A lack of skilled nurses and a shortage of cots in England could be putting premature and sick babies at risk, a study claims.
A UK National Audit Office (NAO) report found that there are “significant shortages” of trained nurses across England, and that baby units are operating above their capacity.
And the NAO said that both issues mean that units had to close their doors to new admissions once a week on average during 2006-07.
A third of units (58) were found to be operating above the 70% capacity set out as a guideline by the British Association of Perinatal Medicine (BAPM), while a further three units were operating above 100% capacity, meaning there were more babies in cots than there were trained staff to care for them.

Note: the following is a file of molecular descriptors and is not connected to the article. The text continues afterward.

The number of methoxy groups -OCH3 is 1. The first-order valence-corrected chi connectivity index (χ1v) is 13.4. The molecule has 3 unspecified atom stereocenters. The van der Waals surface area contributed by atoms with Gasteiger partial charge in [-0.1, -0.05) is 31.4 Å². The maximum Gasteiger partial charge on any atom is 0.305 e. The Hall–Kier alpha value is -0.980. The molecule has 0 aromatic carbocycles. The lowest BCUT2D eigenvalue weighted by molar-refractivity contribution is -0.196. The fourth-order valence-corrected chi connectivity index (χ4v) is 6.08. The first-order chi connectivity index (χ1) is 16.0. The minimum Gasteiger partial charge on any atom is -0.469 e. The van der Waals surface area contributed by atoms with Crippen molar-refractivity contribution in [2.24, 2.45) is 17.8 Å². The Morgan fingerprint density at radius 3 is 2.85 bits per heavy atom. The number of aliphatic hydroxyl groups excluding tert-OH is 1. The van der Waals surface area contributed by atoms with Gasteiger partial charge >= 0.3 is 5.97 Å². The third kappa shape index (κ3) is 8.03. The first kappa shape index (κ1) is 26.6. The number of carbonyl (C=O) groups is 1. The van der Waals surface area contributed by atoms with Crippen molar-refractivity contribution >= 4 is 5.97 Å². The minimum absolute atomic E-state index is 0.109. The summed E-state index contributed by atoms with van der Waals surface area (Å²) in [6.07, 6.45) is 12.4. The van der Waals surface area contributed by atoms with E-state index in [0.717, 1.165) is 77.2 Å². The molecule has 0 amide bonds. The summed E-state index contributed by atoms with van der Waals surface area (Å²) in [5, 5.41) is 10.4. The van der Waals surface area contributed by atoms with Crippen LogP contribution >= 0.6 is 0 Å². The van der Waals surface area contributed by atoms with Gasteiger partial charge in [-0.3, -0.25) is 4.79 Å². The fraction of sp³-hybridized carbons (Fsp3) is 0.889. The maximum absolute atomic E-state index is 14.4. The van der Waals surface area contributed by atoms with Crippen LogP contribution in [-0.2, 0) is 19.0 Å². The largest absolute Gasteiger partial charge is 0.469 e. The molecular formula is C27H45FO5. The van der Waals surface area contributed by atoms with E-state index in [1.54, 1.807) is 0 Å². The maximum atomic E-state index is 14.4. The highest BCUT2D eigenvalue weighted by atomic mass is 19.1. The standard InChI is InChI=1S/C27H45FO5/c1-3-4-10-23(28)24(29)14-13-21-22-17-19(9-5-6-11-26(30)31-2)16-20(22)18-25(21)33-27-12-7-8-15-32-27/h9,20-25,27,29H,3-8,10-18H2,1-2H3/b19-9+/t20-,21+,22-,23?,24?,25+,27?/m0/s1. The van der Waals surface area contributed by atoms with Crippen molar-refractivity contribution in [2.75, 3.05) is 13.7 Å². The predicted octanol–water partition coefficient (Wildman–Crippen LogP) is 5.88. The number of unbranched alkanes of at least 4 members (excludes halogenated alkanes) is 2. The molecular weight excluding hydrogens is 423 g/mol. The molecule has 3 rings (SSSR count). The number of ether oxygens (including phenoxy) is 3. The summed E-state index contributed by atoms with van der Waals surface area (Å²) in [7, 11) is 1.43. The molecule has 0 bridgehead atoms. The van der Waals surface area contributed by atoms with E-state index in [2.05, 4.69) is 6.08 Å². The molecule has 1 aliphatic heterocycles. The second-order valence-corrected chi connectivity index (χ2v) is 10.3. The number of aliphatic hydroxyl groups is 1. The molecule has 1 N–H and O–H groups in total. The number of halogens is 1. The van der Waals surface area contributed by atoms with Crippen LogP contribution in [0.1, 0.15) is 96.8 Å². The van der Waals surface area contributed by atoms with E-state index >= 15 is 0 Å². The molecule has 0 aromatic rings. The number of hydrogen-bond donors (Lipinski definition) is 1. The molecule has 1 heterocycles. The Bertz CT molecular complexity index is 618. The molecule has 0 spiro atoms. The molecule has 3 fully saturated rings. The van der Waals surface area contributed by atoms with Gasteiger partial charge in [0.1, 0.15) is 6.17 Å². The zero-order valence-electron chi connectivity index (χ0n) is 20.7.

The report found that while most units have an adequate number of medical staff, there is a more “critical” situation when it comes to nurses with “significant shortages of trained nurses across the country and wide regional variations in vacancies”.
Responding to the report’s findings, national clinical director for
maternity services, Dr Sheila Shribman, said: “Whilst the UK is one of the safest places to give birth, we recognise there is still more to do.
“We will be working closely with the health service to look at these services in the light of the issues highlighted in the report.”
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